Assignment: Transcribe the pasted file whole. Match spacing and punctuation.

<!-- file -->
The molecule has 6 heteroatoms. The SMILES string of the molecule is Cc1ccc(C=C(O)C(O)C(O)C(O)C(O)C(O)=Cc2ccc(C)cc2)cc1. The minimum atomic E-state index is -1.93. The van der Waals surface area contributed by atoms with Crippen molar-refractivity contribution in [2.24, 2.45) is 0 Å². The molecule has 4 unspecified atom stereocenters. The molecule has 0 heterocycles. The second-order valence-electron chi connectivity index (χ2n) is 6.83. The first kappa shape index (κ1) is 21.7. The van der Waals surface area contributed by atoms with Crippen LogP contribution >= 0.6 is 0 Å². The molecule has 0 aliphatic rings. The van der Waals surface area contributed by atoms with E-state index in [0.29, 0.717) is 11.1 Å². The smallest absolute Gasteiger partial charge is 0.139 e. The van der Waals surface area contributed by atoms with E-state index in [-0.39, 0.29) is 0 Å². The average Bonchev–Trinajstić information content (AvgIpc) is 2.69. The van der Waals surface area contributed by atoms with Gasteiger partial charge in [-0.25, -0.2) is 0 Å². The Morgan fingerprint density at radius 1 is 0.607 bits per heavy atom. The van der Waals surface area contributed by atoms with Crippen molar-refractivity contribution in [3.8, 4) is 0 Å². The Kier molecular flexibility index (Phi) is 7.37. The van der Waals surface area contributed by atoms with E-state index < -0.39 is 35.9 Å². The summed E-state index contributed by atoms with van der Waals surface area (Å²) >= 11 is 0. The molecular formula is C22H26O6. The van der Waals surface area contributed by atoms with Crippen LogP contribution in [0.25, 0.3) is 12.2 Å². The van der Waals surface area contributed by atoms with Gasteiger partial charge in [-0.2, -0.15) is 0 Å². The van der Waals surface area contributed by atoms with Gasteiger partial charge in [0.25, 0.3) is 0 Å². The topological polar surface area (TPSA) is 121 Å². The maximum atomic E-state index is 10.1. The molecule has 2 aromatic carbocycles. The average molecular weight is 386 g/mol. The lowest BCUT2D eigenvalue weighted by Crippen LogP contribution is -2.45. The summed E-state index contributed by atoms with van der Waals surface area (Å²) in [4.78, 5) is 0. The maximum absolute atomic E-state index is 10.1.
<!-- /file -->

The molecule has 6 heteroatoms. The SMILES string of the molecule is Cc1ccc(C=C(O)C(O)C(O)C(O)C(O)C(O)=Cc2ccc(C)cc2)cc1. The minimum atomic E-state index is -1.93. The van der Waals surface area contributed by atoms with Crippen molar-refractivity contribution in [2.24, 2.45) is 0 Å². The molecule has 4 unspecified atom stereocenters. The molecule has 0 heterocycles. The second-order valence-electron chi connectivity index (χ2n) is 6.83. The first kappa shape index (κ1) is 21.7. The van der Waals surface area contributed by atoms with Crippen LogP contribution >= 0.6 is 0 Å². The molecule has 0 aliphatic rings. The van der Waals surface area contributed by atoms with E-state index in [0.29, 0.717) is 11.1 Å². The smallest absolute Gasteiger partial charge is 0.139 e. The van der Waals surface area contributed by atoms with E-state index in [-0.39, 0.29) is 0 Å². The average Bonchev–Trinajstić information content (AvgIpc) is 2.69. The van der Waals surface area contributed by atoms with Gasteiger partial charge in [-0.25, -0.2) is 0 Å². The Morgan fingerprint density at radius 1 is 0.607 bits per heavy atom. The van der Waals surface area contributed by atoms with Crippen molar-refractivity contribution in [3.8, 4) is 0 Å². The Kier molecular flexibility index (Phi) is 7.37. The van der Waals surface area contributed by atoms with E-state index < -0.39 is 35.9 Å². The summed E-state index contributed by atoms with van der Waals surface area (Å²) >= 11 is 0. The molecular formula is C22H26O6. The van der Waals surface area contributed by atoms with Crippen LogP contribution in [0.25, 0.3) is 12.2 Å². The van der Waals surface area contributed by atoms with Gasteiger partial charge in [-0.2, -0.15) is 0 Å². The van der Waals surface area contributed by atoms with Gasteiger partial charge in [0.25, 0.3) is 0 Å². The topological polar surface area (TPSA) is 121 Å². The maximum atomic E-state index is 10.1. The molecule has 2 aromatic carbocycles. The average molecular weight is 386 g/mol. The lowest BCUT2D eigenvalue weighted by Crippen LogP contribution is -2.45. The summed E-state index contributed by atoms with van der Waals surface area (Å²) in [4.78, 5) is 0. The maximum absolute atomic E-state index is 10.1.